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BMC Fam Pract. 2019 Sep 6;20(1):124. doi: 10.1186/s12875-019-1010-z.

Designing the relational team development intervention to improve management of mental health in primary care using iterative stakeholder engagement.

Author information

1
Division of General Internal Medicine, Department of Medicine, University of Colorado School of Medicine, Academic Office 1; Mailstop B180; 12631 East 17th Ave, Aurora, CO, 80045, USA. danielle.loeb@cuanschutz.edu.
2
Division of General Internal Medicine, Department of Medicine, University of Colorado School of Medicine, Academic Office 1; Mailstop B180; 12631 East 17th Ave, Aurora, CO, 80045, USA.
3
Indiana University School of Medicine, Indianapolis, IN, USA.
4
John Hopkins University School of Medicine, Baltimore, MD, USA.
5
Kaiser Permanente Institute for Health Research, Aurora, CO, USA.
6
Kaiser Permanente Washington Health Research Institute, Seattle, WA, USA.
7
Department of Biostatistics & Informatics, Colorado School of Public Health; Department of Family Medicine, University of Colorado, Aurora, CO, USA.
8
Lowry Family Health Center, Denver Health, Denver, CO, USA.

Abstract

BACKGROUND:

Team-based models of care are efficacious in improving outcomes for patients with mental and physical illnesses. However, primary care clinics have been slow to adopt these models. We used iterative stakeholder engagement to develop an intervention to improve the implementation of team-based care for this complex population.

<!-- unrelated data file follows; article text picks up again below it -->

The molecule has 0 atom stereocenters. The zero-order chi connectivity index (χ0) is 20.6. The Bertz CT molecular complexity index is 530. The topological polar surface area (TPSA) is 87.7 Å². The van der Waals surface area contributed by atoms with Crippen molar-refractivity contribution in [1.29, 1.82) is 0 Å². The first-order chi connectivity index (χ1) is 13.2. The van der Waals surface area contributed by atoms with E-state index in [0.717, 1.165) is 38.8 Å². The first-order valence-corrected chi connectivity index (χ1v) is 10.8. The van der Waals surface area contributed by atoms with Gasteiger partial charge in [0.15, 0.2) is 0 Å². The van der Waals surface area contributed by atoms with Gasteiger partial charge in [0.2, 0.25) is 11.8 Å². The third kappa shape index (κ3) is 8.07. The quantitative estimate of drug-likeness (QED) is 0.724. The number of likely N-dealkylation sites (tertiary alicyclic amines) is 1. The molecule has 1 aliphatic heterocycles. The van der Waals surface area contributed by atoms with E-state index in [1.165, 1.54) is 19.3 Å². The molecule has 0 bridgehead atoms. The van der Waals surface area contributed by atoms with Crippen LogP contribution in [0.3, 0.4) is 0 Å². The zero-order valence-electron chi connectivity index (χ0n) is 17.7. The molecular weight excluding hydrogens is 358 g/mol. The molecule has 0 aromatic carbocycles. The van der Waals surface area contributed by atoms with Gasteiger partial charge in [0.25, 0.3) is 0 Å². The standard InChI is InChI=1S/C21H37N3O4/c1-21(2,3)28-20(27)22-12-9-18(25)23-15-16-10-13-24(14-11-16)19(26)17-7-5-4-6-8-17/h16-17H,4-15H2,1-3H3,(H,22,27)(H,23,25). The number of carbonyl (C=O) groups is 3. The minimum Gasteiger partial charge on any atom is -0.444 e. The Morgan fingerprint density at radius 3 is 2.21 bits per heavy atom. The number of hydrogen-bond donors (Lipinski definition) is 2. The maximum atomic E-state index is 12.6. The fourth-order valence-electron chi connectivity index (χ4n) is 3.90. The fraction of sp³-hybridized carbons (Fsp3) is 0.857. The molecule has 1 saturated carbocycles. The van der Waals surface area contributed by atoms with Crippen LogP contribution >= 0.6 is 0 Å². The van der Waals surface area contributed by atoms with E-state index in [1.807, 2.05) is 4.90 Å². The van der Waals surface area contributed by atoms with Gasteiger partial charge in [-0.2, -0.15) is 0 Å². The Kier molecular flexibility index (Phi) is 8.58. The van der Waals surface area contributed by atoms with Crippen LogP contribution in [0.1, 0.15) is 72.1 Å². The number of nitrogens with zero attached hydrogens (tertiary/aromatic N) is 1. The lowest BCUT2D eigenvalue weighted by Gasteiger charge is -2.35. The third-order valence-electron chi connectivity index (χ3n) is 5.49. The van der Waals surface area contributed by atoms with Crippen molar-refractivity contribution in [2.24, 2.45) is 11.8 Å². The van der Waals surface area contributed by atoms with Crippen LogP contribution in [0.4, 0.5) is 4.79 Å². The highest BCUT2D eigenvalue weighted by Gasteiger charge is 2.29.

METHODS:

We developed the initial framework for Relational Team Development (RELATED) from a qualitative study of Primary Care Providers' (PCPs') experiences treating mental illness and a literature review of practice facilitation and psychology clinical supervision. Subsequently, we surveyed 900 Colorado PCPs to identify factors associated with PCP self-efficacy in management of mental illness and team-based care. We then conducted two focus groups for feedback on RELATED. Lastly, we convened an expert panel to refine the intervention.

RESULTS:

We developed RELATED, a two-part intervention delivered by a practice facilitator with a background in clinical psychology. The facilitator observes PCPs during patient visits and provides individualized coaching. Next, the facilitator guides the primary care team through a practice change activity with a focus on relational team dynamics.

CONCLUSION:

The iterative development of RELATED using stakeholder engagement offers a model for the development of interventions tailored to the needs of these stakeholders.

TRIAL REGISTRATION:

Not applicable.

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